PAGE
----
3. A client at risk for increased intracranial pressure (ICP) is likely to experience involuntary
compensatory mechanisms. The nurse recognizes that these alterations may include:
Select all that apply.
1. Increased absorption of cerebral spinal fluid (CSF).
2. Decreased production of cerebral spinal fluid (CSF).
3. Decreased metabolic energy needs.
4. Vasodilation of the cerebral vessels.

5. Vasoconstriction of cardiac vessels.
Answer: 1. Increased absorption of cerebral spinal fluid (CSF).
2. Decreased production of cerebral spinal fluid (CSF).
3. Decreased metabolic energy needs.
Rationale:
Increased absorption of cerebral spinal fluid (CSF). In order for the brain to maintain a
normal ICP, attempts are made to compensate for changes in any of the three components
within the brain. Initial mechanisms for ICP may include changing the volume of CSF by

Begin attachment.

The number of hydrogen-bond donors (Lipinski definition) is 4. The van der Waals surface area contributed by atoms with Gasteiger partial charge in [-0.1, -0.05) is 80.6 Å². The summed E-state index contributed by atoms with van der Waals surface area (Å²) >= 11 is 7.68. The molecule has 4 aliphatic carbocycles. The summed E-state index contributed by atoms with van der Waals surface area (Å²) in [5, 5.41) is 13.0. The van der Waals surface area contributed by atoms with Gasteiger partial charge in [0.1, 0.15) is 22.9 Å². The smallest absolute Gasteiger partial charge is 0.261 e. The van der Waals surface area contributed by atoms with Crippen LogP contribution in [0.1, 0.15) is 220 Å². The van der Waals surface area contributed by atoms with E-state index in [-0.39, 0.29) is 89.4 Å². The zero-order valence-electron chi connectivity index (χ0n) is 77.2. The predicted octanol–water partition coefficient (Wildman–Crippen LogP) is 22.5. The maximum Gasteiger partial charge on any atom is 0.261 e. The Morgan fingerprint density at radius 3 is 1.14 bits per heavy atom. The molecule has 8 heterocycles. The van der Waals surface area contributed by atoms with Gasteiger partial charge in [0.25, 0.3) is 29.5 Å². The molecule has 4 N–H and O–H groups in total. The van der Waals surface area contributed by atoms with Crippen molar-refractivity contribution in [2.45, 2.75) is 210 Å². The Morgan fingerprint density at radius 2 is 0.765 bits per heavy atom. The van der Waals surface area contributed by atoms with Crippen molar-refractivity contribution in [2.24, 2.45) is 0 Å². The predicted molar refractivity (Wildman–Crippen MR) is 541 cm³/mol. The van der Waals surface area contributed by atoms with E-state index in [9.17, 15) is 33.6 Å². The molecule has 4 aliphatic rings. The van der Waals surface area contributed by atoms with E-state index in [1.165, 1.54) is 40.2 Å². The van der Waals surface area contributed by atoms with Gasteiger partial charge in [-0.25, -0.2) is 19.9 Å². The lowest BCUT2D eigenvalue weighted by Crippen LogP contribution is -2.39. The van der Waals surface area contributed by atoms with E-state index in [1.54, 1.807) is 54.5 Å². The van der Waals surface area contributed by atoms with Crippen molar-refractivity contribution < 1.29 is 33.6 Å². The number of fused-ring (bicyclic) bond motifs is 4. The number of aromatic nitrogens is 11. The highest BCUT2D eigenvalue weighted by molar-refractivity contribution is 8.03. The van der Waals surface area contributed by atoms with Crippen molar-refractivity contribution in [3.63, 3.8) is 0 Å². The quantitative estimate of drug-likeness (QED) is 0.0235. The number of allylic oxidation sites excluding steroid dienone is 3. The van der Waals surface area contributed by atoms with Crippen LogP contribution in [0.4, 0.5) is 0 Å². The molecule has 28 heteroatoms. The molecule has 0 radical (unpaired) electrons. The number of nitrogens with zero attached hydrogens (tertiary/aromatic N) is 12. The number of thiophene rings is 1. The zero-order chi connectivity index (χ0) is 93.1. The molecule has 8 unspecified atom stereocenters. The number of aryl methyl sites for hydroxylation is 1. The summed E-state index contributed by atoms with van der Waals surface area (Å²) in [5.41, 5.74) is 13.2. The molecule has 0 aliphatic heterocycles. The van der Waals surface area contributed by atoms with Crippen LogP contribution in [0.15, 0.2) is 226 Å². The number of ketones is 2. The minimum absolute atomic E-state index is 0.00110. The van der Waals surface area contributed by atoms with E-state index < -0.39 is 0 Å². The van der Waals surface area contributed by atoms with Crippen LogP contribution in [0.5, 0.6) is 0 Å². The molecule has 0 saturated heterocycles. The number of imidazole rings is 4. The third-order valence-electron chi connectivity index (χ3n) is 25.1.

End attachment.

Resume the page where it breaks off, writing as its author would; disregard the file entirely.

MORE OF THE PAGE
decreasing production. Decreased production of cerebral spinal fluid (CSF). In order for the
brain to maintain a normal ICP, attempts are made to compensate for changes in any of the
three components within the brain. Initial mechanisms for ICP may include changing the
volume of CSF by increasing absorption. Decreased metabolic energy needs. A decrease in
metabolic energy needs is likely. Vasodilation of the cerebral vessels. Vasoconstriction of the
cerebral blood vessels will result as space becomes compressed. Vasoconstriction of cardiac
vessels. Vasoconstriction of cardiac vessels is not a normal compensatory mechanism seen for
ICP.
4. Which of the following statements made by a nurse reflects the best understanding of the